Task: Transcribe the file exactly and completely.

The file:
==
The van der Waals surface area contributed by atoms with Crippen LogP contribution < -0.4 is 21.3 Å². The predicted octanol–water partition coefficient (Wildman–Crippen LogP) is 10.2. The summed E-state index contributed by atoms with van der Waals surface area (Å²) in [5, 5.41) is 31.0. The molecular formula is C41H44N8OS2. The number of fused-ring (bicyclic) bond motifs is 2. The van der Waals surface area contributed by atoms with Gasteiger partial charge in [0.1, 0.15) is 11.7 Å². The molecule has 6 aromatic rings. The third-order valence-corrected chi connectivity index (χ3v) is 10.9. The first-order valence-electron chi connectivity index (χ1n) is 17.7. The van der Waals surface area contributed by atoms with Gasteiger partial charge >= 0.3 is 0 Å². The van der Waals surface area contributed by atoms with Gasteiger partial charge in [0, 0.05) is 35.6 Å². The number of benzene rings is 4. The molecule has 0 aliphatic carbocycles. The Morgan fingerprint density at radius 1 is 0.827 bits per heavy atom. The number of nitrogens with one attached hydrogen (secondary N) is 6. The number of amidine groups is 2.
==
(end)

The van der Waals surface area contributed by atoms with Crippen LogP contribution < -0.4 is 21.3 Å². The predicted octanol–water partition coefficient (Wildman–Crippen LogP) is 10.2. The summed E-state index contributed by atoms with van der Waals surface area (Å²) in [5, 5.41) is 31.0. The molecular formula is C41H44N8OS2. The number of fused-ring (bicyclic) bond motifs is 2. The van der Waals surface area contributed by atoms with Gasteiger partial charge in [0.1, 0.15) is 11.7 Å². The molecule has 6 aromatic rings. The third-order valence-corrected chi connectivity index (χ3v) is 10.9. The first-order valence-electron chi connectivity index (χ1n) is 17.7. The van der Waals surface area contributed by atoms with Gasteiger partial charge >= 0.3 is 0 Å². The van der Waals surface area contributed by atoms with Gasteiger partial charge in [0, 0.05) is 35.6 Å². The number of benzene rings is 4. The molecule has 0 aliphatic carbocycles. The Morgan fingerprint density at radius 1 is 0.827 bits per heavy atom. The number of nitrogens with one attached hydrogen (secondary N) is 6. The number of amidine groups is 2.